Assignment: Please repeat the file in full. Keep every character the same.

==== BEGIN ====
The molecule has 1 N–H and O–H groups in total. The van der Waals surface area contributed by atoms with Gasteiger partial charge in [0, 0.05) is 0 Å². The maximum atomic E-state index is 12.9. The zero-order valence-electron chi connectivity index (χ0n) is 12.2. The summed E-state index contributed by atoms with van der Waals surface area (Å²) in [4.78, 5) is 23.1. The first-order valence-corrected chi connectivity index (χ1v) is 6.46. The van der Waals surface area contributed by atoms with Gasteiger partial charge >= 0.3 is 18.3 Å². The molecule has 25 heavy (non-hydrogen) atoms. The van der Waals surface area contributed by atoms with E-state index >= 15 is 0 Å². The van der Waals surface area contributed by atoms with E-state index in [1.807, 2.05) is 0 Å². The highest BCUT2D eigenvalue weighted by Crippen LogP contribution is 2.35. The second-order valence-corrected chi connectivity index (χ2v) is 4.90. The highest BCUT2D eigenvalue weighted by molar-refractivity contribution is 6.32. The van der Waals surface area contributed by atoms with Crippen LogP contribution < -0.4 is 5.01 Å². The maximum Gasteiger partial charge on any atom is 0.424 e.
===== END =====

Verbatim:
The molecule has 1 N–H and O–H groups in total. The van der Waals surface area contributed by atoms with Gasteiger partial charge in [0, 0.05) is 0 Å². The maximum atomic E-state index is 12.9. The zero-order valence-electron chi connectivity index (χ0n) is 12.2. The summed E-state index contributed by atoms with van der Waals surface area (Å²) in [4.78, 5) is 23.1. The first-order valence-corrected chi connectivity index (χ1v) is 6.46. The van der Waals surface area contributed by atoms with Gasteiger partial charge >= 0.3 is 18.3 Å². The molecule has 25 heavy (non-hydrogen) atoms. The van der Waals surface area contributed by atoms with E-state index >= 15 is 0 Å². The van der Waals surface area contributed by atoms with E-state index in [1.807, 2.05) is 0 Å². The highest BCUT2D eigenvalue weighted by Crippen LogP contribution is 2.35. The second-order valence-corrected chi connectivity index (χ2v) is 4.90. The highest BCUT2D eigenvalue weighted by molar-refractivity contribution is 6.32. The van der Waals surface area contributed by atoms with Crippen LogP contribution < -0.4 is 5.01 Å². The maximum Gasteiger partial charge on any atom is 0.424 e.